Predatory Higher Education
Why Aren’t Colleges Doing Their Job? Columbia University on some bullshit.
TLDR: So Columbia University is now accepting applications for their Masters of Science in Data Journalism which promises, “…to provide students with practical, hands-on training essential to producing deeply reported data-driven stories in the public interest.” Oh yea, the tuition with living expenses is expected to be $140,000+!
Now if this shit ain’t predatory I don’t know what else is.
This guy summed it up the best:
And this gentleman took the words out of my mouth:
Has higher education lost it’s fucking mind? Can’t we work on decreasing the wage & gender inequality gap by not putting people into more debt?
I feel as though Columbia is literally undermining people’s intelligence by offering this degree. Hey Columbia, we know how to use the Google Machine and how to calculate a basic return on investment. Case in point….
How can they justify this $100,000+ price tag when journalism students are graduating into a shrinking industry where the median pay is $38,870 per year?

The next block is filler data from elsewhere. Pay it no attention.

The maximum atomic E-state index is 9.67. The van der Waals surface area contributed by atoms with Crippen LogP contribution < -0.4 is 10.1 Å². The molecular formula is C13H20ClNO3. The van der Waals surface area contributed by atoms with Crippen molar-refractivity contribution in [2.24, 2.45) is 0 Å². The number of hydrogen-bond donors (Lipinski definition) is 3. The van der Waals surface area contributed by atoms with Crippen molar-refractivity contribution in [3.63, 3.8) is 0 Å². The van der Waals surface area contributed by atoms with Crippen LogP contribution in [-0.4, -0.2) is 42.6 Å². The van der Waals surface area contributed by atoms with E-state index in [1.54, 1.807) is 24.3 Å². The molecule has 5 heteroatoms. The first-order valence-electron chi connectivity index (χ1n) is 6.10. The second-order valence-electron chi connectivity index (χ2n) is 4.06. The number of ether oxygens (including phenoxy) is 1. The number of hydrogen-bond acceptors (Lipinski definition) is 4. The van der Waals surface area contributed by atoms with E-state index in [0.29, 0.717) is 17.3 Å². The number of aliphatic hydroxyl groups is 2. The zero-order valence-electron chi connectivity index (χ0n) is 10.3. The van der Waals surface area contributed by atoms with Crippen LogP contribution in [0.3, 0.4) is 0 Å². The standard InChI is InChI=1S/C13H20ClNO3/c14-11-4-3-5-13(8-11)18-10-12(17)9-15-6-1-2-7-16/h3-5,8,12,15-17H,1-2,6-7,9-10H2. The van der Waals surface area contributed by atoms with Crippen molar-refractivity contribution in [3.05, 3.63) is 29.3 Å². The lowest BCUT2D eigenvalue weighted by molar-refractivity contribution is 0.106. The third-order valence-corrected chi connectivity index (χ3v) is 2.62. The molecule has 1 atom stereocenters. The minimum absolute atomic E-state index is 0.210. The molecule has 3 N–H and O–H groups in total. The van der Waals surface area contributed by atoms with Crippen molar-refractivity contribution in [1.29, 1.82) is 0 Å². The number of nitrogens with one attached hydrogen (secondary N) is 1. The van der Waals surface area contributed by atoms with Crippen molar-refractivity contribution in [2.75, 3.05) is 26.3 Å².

This is predatory to say the least. What would be innovative is companies stepping up and partnering with colleges, bootcamps and other non-traditional education pathways to collaboratively train and mentor folks dedicated to learning the skills needed to succeed.
They could start apprenticeship programs which have literally been working since the dawn of human existence. These programs have been gaining tremendous traction in the tech industry lately as well.
In an article last week titled, the case for tech apprenticeships, author Kahiga Tiagha sheds some light on what the market is saying but that many companies aren’t listening to.
It is well publicized that the tech industry is experiencing a talent crunch. This is evidenced in part by oft-quoted statistics: By the year 2020, you may have heard, there will be nearly 1 million jobs that will go unfilled due to a lack of computer science graduates…..
there is room for improvement on how to identify, train and hire new technologists, especially those who are coming from non-traditional paths. And the answer may be simpler than one thinks: Practicums. Companies that are experiencing talent shortage would do well to create fellowships, internships and apprenticeships. This is an emerging, almost throwback, career pathway that is gradually being (re)adopted by the industry.
Higher Ed. Tech Companies. YOU CAN DO BETTER.
You have the resources so stop hiding behind capitalism and predatorily profiting off of people’s desire to learn and improve themselves.
Columbia cut the shit.
Ok. Rant done. I’m out.